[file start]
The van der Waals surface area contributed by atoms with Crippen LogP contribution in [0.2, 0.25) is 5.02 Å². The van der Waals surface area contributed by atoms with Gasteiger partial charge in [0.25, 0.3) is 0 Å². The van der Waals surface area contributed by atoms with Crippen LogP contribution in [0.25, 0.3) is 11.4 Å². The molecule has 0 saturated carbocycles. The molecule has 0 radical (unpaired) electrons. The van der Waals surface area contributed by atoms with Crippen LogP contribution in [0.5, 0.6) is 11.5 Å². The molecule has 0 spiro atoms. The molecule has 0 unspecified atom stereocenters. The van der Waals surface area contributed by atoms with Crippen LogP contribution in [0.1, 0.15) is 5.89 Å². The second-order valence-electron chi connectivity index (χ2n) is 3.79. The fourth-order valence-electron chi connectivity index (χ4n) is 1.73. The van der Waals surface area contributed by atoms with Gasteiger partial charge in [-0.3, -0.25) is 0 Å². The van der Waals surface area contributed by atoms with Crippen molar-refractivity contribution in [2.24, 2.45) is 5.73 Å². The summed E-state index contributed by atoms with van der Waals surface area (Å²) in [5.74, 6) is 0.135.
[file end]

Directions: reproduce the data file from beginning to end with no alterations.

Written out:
The van der Waals surface area contributed by atoms with Crippen LogP contribution in [0.2, 0.25) is 5.02 Å². The van der Waals surface area contributed by atoms with Gasteiger partial charge in [0.25, 0.3) is 0 Å². The van der Waals surface area contributed by atoms with Crippen LogP contribution in [0.25, 0.3) is 11.4 Å². The molecule has 0 saturated carbocycles. The molecule has 0 radical (unpaired) electrons. The van der Waals surface area contributed by atoms with Crippen LogP contribution in [0.5, 0.6) is 11.5 Å². The molecule has 0 spiro atoms. The molecule has 0 unspecified atom stereocenters. The van der Waals surface area contributed by atoms with Crippen LogP contribution in [0.1, 0.15) is 5.89 Å². The second-order valence-electron chi connectivity index (χ2n) is 3.79. The fourth-order valence-electron chi connectivity index (χ4n) is 1.73. The van der Waals surface area contributed by atoms with Gasteiger partial charge in [-0.3, -0.25) is 0 Å². The van der Waals surface area contributed by atoms with Crippen molar-refractivity contribution in [2.24, 2.45) is 5.73 Å². The summed E-state index contributed by atoms with van der Waals surface area (Å²) in [5.74, 6) is 0.135.